The notable properties listed have at some time been occupied by members of the Cave family.
Stanford Hall: Lutterworth, Leicestershire, UK.
Stanford has been the home of a Cave family, ancestors of the present owner Nicholas Fothergill, since 1430. In the 1690s, Sir Roger Cave commissioned the Smiths of Warwick to pull down the old manor house (adjacent to the church) and build the present hall which is a superb example of their work and the William and Mary period.
Throughout the house are portraits of the family and examples of furniture and objects they collected over the centuries. An unusual collection of family costumes, including splendid embroidered waistcoats, is displayed in the old dining room, which also houses some early Tudor portraits and a fine Empire chandelier. There are about 5,000 books in the library that have been collected by succeeding generations since the 17th Century and range from Greek philosophy to children’s storybooks. A document hanging on a wall of this room is an “inventory” dated 1495 of the old manor house and estate at that date. Other documents include the builders’ estimate/bill for the construction of the new hall.
Stanford Hall is open on selected days throughout the year and hosts a number of public events and car rallies through the summer season. On these open days the public can enjoy guided tours around the house, relaxing afternoons in the park and the Stableyard Cafe, which is open for light lunches and teas. The hall is available for hosting private parties, weddings, corporate events and meetings and provides luxurious accommodation.
Stanford is located off the junction of the M1 and the M6.
Woodcroft Castle is close to the village of Etton, north of Peterborough. It has lead a chequered history as can be found by visiting www.botolphsbarn.org.uk and searching for Woodcroft Castle. This site will give the full history of the castle but, it does not mention the fact that Thomas Cave, a Yeoman, leased the castle from Sir William Fitwilliam on the 6th of October 1570 for a period of 17 years. His family group is shown below. From records of the village of Etton it is obvious that the family was still in possession in 1611.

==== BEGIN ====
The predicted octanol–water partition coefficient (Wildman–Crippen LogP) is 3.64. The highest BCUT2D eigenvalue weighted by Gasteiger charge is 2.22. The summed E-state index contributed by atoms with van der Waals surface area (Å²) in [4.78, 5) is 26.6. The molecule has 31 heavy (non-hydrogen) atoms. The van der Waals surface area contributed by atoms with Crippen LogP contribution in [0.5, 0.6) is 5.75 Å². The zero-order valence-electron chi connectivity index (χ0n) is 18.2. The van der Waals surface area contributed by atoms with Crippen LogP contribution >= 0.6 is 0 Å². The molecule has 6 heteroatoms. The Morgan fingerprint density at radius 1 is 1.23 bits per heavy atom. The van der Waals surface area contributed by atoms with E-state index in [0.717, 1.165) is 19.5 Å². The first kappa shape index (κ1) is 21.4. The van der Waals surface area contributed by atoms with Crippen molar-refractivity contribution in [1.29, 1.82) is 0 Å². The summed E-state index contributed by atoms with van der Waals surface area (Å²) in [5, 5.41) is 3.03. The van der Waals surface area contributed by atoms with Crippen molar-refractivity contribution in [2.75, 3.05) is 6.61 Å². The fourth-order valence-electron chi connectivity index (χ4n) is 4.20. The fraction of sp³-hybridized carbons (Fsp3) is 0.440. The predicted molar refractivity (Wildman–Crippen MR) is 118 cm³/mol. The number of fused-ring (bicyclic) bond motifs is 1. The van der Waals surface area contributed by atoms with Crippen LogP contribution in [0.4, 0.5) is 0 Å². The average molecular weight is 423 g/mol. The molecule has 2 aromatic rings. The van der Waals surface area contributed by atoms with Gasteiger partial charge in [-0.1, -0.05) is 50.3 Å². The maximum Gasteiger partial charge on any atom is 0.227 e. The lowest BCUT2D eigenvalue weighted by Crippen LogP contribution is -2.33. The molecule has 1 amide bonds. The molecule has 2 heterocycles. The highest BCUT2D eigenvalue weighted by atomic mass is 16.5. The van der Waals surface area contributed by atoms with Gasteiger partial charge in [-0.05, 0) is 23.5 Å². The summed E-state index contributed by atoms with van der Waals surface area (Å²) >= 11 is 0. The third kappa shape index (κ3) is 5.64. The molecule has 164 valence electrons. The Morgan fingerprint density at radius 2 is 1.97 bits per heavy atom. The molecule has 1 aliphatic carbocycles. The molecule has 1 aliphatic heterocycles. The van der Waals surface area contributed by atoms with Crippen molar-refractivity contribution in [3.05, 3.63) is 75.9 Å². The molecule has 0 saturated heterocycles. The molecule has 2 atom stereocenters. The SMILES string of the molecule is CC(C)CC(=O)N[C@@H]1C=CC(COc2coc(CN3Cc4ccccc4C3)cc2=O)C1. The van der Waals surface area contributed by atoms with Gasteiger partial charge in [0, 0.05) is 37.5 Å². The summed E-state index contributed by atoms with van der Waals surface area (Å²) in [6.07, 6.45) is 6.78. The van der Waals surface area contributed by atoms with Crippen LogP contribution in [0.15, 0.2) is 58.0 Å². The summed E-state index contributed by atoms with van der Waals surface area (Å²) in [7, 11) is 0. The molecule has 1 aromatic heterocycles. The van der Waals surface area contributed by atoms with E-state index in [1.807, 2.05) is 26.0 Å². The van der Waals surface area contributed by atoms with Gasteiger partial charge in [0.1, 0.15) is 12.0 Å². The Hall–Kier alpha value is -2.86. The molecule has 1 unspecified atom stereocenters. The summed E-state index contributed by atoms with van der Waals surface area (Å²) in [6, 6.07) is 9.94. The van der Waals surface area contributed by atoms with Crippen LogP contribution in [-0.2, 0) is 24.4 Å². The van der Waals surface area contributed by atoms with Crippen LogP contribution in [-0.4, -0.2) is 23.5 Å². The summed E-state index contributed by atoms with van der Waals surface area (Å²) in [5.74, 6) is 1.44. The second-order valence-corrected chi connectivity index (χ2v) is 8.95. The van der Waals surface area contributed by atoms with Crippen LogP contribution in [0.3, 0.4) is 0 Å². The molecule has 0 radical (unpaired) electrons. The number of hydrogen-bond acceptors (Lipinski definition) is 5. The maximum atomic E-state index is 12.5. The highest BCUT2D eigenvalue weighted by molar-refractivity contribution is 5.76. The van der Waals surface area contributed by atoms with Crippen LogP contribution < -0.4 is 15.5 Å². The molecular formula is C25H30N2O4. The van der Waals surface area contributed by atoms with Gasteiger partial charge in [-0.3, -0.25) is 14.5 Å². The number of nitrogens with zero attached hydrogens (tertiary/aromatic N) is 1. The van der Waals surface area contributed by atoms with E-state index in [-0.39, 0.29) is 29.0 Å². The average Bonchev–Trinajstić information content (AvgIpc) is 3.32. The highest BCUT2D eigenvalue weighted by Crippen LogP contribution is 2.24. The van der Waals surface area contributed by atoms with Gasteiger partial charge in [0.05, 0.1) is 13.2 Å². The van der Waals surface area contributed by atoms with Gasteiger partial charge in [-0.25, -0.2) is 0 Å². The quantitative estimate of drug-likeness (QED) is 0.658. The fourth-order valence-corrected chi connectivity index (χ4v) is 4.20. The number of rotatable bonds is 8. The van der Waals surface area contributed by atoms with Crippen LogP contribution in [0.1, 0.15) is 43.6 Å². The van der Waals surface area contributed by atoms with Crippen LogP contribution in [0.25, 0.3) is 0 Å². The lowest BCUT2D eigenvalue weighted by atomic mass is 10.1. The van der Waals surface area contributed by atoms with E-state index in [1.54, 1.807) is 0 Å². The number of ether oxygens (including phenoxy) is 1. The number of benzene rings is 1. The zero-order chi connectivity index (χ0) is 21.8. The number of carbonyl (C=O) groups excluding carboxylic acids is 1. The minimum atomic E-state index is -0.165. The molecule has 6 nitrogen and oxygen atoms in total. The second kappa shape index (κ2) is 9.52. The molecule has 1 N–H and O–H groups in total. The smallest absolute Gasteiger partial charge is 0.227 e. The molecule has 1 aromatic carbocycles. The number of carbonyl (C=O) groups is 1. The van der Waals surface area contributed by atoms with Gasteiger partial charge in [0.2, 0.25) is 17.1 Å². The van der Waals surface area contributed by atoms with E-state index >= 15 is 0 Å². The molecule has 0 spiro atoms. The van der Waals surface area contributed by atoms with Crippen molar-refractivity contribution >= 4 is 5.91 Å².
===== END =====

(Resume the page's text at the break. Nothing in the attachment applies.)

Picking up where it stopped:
Colleen and Hugh Cave visited Woodcroft in 2003 when it was for sale, not that we could have even considered it. But, it was intriguing to have “walked the stones” that a Cave family had walked those 400 years ago.
St Nicholas Abbey
St Nicholas Abbey, Barbados was home to the Cave family of Bristol until 2006.
St. Michael’s Church, Stretton en le Field, Leicestershire
The 14th century church dedicated to St Michael is no longer used for regular services, and is cared for by the Churches Conservation Trust.
Access is available via a time lock that opens the church at 10am and automatically locks it at 4pm.
Inside, the church still has box pews and a pulpit.
The building is constructed of local sandstone with one exception – the chancel arch. The arch was made from a hollow piece of wood and covered to simulate stone. In the chancel, the wall bears monuments to the illustrious of the parish, including the Cave-Browne-Cave family who became lords of the manor of Stretton and patrons of the living. A framed representation of their coat of arms leans as proudly as possible against the panelled screen in the north aisle.
William Astley Cave-Browne-Cave served as rector of the parish and was one of a number of descendants of John Cave-Browne to become a cleric.
In 1720, Roger Cave of Eydon married Catherine, daughter of William Browne of Stretton Hall. They had 15 children, of which 2 sons and 4 daughters survived to adulthood. Three of the girls married and the eldest surviving son, John, decided to add his mother’s maiden name to his surname when he inherited from his maternal grandfather. John had 16 children by his second wife (Catherine Astley) and only two died in infancy. His eldest son, William, inherited the title of 9th Baronet Cave of Stanford when the male line of his great-grandfather, Sir Roger Cave (2nd Baronet Cave)from the first wife (Martha Browne, daughter of the Speaker of the House of Commons) died out in 1810. William not only took the baronetcy, he added another “Cave” to his surname of Cave-Browne to honour his ancestry, he being a great-grandson of the said Sir Roger by the second wife, Mary Bromley.
Other monuments belonging to the extended Cave-Browne-Cave family were found on the north side of the chancel near the east end, and some were duplicating the information on the chancel monuments.
This was an important place in its day, and home to the Cave baronets for a while.